Writing Your Paper
If you have taken your time and written a well-organized, well-thought-out outline, then writing your paper, manuscript, or other document should be relatively easy, especially if you have used the sentence outline format. To write your document, simply use your main topics as the topic sentences of the paragraphs in your paper, and then use your subtopics as your supporting points and the sub-subtopics as the examples or explanatory text. Or for longer papers or books, you would use the main topics as the topic sentences for the introductory paragraphs in a section or chapter (and add other introductory information as needed), and then you would use the subtopics for the topic sentences of the supporting paragraphs, and the sub-subtopics for the sentences that add additional or explanatory text.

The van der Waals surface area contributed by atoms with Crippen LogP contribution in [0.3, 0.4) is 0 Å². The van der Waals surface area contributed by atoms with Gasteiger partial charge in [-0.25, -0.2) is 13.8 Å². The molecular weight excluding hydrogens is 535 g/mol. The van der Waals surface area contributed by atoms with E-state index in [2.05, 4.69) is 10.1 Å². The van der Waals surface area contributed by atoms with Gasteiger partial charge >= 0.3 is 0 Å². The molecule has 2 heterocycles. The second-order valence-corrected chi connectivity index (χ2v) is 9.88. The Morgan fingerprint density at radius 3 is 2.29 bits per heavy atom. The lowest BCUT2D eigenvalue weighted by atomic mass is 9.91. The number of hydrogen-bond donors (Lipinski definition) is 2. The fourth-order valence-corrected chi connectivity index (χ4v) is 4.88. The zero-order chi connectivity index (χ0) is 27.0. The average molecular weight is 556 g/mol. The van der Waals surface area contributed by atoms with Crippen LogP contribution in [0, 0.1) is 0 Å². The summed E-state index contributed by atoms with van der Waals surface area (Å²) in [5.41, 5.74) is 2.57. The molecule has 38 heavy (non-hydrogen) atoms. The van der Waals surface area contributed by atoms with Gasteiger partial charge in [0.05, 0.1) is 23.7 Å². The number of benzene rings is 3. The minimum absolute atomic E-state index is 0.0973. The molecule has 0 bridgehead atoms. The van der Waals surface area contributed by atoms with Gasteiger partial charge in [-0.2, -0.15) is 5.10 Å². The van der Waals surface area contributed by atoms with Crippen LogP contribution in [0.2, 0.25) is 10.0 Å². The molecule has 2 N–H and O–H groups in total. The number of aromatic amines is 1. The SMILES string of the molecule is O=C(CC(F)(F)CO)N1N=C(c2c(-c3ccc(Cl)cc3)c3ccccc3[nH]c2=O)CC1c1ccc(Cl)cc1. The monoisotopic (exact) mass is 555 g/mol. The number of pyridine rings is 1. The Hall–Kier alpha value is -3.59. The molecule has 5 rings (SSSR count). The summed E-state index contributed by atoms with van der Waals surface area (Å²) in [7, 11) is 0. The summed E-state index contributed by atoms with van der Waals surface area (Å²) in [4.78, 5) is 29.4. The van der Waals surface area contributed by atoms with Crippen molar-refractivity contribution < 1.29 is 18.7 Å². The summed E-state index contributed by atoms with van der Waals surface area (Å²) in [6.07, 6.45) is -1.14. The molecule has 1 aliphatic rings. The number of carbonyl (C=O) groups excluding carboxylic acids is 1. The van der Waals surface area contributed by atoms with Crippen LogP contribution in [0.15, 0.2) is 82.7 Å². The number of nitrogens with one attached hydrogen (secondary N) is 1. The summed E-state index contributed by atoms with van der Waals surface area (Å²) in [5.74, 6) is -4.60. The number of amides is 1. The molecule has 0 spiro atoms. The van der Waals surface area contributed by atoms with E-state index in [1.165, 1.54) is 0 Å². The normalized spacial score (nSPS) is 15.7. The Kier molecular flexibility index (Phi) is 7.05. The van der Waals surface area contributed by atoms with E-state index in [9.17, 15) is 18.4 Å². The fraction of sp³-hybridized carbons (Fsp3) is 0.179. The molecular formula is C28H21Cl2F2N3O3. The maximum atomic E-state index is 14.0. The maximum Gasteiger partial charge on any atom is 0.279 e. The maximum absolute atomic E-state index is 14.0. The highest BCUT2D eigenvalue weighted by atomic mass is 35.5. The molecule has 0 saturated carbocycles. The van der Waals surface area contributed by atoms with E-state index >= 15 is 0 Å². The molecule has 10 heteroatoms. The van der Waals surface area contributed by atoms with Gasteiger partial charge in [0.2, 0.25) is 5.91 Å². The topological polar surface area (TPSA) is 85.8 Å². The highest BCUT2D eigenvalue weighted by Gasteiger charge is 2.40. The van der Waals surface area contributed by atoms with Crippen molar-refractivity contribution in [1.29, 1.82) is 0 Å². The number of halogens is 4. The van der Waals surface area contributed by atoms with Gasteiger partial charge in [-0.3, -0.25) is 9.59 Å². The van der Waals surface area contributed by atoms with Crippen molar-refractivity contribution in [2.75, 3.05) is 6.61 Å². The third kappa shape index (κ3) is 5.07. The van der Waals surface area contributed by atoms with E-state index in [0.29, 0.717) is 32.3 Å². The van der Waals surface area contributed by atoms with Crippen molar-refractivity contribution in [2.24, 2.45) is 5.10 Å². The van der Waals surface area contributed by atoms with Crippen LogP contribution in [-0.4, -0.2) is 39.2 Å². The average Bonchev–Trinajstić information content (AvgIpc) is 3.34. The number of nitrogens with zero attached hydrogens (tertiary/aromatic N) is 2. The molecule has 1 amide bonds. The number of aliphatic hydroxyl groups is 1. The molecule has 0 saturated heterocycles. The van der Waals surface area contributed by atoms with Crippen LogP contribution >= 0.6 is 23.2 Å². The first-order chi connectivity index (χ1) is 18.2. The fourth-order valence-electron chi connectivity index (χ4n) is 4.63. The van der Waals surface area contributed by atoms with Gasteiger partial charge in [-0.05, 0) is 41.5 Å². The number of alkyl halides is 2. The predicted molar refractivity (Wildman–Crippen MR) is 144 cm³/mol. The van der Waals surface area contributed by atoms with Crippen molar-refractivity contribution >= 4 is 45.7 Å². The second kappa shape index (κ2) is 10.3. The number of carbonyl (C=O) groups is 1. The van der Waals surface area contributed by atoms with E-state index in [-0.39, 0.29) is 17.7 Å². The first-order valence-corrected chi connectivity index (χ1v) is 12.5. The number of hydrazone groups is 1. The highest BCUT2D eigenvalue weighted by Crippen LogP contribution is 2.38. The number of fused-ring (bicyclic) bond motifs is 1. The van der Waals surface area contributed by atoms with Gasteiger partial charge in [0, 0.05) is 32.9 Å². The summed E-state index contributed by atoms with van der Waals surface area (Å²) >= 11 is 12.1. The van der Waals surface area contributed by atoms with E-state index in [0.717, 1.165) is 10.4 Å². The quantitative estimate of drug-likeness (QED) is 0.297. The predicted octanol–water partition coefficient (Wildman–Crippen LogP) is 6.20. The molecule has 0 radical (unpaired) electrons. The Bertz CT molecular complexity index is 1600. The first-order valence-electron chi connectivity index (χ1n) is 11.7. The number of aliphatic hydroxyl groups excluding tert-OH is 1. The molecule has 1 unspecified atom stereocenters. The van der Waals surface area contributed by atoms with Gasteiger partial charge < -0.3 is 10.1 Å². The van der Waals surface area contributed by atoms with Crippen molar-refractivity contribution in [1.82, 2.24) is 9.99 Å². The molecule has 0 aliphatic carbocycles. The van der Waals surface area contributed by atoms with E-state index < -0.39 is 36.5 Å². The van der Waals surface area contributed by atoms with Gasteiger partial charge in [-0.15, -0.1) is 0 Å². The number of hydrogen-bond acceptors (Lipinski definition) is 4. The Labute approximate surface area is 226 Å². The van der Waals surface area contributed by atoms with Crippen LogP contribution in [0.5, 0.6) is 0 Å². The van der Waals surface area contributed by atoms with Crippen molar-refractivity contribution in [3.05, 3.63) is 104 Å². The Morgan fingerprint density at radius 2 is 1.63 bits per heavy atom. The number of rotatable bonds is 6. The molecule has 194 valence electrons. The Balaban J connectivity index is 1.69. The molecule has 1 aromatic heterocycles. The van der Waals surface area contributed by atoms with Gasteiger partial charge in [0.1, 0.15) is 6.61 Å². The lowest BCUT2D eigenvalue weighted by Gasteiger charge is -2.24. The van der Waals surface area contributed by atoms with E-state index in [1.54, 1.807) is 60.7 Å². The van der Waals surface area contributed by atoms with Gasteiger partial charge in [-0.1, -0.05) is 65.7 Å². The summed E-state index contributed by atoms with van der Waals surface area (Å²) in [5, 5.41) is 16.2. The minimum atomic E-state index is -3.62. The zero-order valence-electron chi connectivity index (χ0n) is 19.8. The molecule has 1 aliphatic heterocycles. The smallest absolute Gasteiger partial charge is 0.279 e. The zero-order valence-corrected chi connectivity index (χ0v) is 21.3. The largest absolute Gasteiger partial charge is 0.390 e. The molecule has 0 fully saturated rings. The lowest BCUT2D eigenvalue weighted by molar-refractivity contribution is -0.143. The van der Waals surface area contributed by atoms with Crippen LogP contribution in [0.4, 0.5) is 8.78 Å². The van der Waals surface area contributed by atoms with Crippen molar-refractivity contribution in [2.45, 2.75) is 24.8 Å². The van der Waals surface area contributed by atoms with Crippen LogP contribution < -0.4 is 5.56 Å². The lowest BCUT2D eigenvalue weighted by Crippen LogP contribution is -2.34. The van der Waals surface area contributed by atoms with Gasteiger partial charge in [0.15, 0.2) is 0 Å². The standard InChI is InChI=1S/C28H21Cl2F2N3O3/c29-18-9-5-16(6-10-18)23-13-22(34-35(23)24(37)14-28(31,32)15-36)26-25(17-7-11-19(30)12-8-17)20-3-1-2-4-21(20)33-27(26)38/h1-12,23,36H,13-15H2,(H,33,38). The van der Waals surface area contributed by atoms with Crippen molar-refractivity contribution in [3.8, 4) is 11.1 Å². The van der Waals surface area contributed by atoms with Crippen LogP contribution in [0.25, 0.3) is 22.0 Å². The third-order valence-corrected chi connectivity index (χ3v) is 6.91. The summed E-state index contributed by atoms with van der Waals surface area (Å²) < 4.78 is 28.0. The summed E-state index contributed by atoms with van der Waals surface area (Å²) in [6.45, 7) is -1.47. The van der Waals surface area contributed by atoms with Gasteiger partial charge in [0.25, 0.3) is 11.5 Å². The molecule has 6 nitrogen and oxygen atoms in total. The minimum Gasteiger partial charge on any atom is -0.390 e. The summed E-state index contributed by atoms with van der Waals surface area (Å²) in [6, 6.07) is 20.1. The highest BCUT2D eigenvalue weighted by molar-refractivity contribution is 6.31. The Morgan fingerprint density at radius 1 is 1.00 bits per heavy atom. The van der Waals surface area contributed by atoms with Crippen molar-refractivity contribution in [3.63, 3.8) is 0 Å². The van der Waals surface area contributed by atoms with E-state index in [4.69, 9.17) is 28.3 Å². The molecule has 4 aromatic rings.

The Guide to Writing Research Papers has a special section on writing outlines, and we recommend you review that material. From that document, here is one image (below) that might prove especially helpful, a sample outline (from the MLA Handbook ) of another proposed paper. The important thing to notice about it is how supporting details are arranged beneath more important ideas and the outline branches out (toward the right) as ideas become more supportive in nature. Logic demands that an "A" be followed by a "B." (If there is no "B," maybe there shouldn't be an "A," or "A" should be incorporated into the paper in some other way.)
Consistency has been a part of each and every rule thus far, but it's important enough that I wanted to emphasize it one last time. The power of consistency is that it makes your readers comfortable; they know what to expect in the formatting so it fades into the background and they can focus their attention on the content of your outline. If you make an error but make it consistently, sometimes your reader won't even notice! It's when you start changing things constantly that you call attention to how you are writing instead of what you are writing and you divide your reader's attention.